Towards a comprehensive system for individualized, dosimetric quality control and quality improvement for intensity modulated radiotherapy (IMRT)
01 / 2004 - 12 / 2008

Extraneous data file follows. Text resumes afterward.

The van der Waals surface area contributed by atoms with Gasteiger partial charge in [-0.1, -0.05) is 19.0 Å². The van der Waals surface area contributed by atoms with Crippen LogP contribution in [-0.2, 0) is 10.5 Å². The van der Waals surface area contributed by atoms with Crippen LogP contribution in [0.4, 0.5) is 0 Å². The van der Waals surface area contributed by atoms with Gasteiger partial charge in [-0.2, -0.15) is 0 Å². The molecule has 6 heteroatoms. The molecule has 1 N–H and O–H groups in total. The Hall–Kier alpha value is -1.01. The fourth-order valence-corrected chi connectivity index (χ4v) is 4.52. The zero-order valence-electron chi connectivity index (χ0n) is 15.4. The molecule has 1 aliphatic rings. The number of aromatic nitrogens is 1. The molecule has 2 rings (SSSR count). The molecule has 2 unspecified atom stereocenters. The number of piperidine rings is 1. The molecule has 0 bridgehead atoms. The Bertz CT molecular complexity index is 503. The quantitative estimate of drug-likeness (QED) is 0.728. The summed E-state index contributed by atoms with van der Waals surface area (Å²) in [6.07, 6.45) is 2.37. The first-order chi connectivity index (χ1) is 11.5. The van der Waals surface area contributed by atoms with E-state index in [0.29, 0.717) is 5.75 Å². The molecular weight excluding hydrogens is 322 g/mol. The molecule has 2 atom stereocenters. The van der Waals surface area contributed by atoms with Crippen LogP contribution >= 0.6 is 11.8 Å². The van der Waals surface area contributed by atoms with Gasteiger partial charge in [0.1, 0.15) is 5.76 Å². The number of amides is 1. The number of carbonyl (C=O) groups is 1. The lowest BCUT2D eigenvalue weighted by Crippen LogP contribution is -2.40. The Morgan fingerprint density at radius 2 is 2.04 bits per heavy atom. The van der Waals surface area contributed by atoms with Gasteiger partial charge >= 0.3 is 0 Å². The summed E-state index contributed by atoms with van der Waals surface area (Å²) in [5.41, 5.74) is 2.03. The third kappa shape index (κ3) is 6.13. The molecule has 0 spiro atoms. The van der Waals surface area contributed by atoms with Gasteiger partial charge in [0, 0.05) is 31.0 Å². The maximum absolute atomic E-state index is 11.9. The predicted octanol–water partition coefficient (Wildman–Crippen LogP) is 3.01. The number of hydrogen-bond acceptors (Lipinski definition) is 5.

- PURPOSE. Radiotherapy patients are increasingly being treated with complex treatment techniques, like IMRT, often combined with high tumor doses. Reliable application in large patient groups requires a comprehensive dosimetric quality control program to ensure for each individual patient that the 3D dose distribution, as calculated by the treatment planning system (TPS) and approved by the physician, is indeed delivered to the patient during the entire fractionated treatment course. In contrast to existing techniques, the protocol should not only focus on the tumor, but on critical tissues as well. Important constraints are also a clinically acceptable workload and time required at the treatment unit. We propose that such a quality control protocol comprises for each patient: i) an independent calculation of the 3D dose distribution, ii) dosimetric verification of the fluence distributions realized by the treatment unit, prior to the start of the first treatment fraction, iii) daily 'in vivo' measurements at the treatment unit to derive the fluence maps delivered during treatment execution, iv) feed-back of the measured fluences and patient geometry in the TPS for daily assessment of the delivered 3D dose distribution. The purpose of this project is to develop the protocol, and to evaluate it clinically for all patient categories treated with IMRT. - PLAN OF INVESTIGATION. To verify the dose distribution calculation for each patient, a second TPS will be used to perform a fully independent forward 3D dose calculation (step i above). This procedure is the 3D extension of the widely used monitor unit check for individual patients, based on dose calculation in a single point in the tumor. The method aims at the fast detection of unacceptable errors related to the applied beam model in the TPS, (occasional) bugs in the system, and human failures related to its use. For these investigations a Monte Carlo based TPS is available. To compare the calculated 3D dose distributions, an independent environment will be developed in this project. For comparison, appropriate treatment plan parameters (e.g. dose-volume constraints) with corresponding action levels will be established, considering the constraints and objectives used for designing the IMRT plans. If clinically unacceptable differences are observed, additional investigations will be performed to identify their origin. In the end, this plan verification should run entirely automatically, requiring only human interference in case any action level is exceeded. Tools will be developed to derive the fluence distribution of IMRT beams, as realized by the linac, from portal dose images (PDIs) within about 1%. PDIs are measured with our electronic portal imaging device in absence of the patient (step ii), and daily during treatment delivery (step iii). To achieve the high accuracy level, our current algorithm to predict PDIs will be further developed for IMRT. A well-known problem in the use of 'in vivo' measured PDIs for assessment of delivered fluence maps are possible changes in the patient anatomy between acquisition of the planning CT scan and treatment delivery. We will investigate a new procedure that circumvents this problem, resulting in an expected major increase in the accuracy of in vivo dosimetry. For this purpose, each IMRT treatment field is split into a low dose, flat beam and a modulated beam, which are delivered immediately after each other. Using the measured PDI of both beams, the incident fluence distribution can be derived, irrespective of changes in the patient anatomy. In combination with detected set-up errors, the fluence maps are fed back into the TPS to assess the daily delivered 3D dose distribution (step iv). For the highest precision, exact knowledge of the patient's anatomy during treatment delivery is needed, which can be obtained using, e.g., a cone-beam CT. Prior to application and evaluation in clinical studies, the accuracy of the developed tools will be assessed and optimized in phantom studies. The investigations will include clinical evaluation of the tools and procedures in three radiotherapy departments in The Netherlands. - POSSIBLE RESULTS. A clinically evaluated, comprehensive system for individualized quality control and quality improvement will be available that allows for reliable application of high dose IMRT in large patient groups. The actual delivered 3D dose distribution in both the tumor and the sensitive structures is derived on a daily basis, taking into account variations in the performance of the linear accelerator and day-to-day variations in the patient's anatomy. Application of the protocol will enable determination of dose-volume-effect relationships for tumors and healthy tissues with high precision.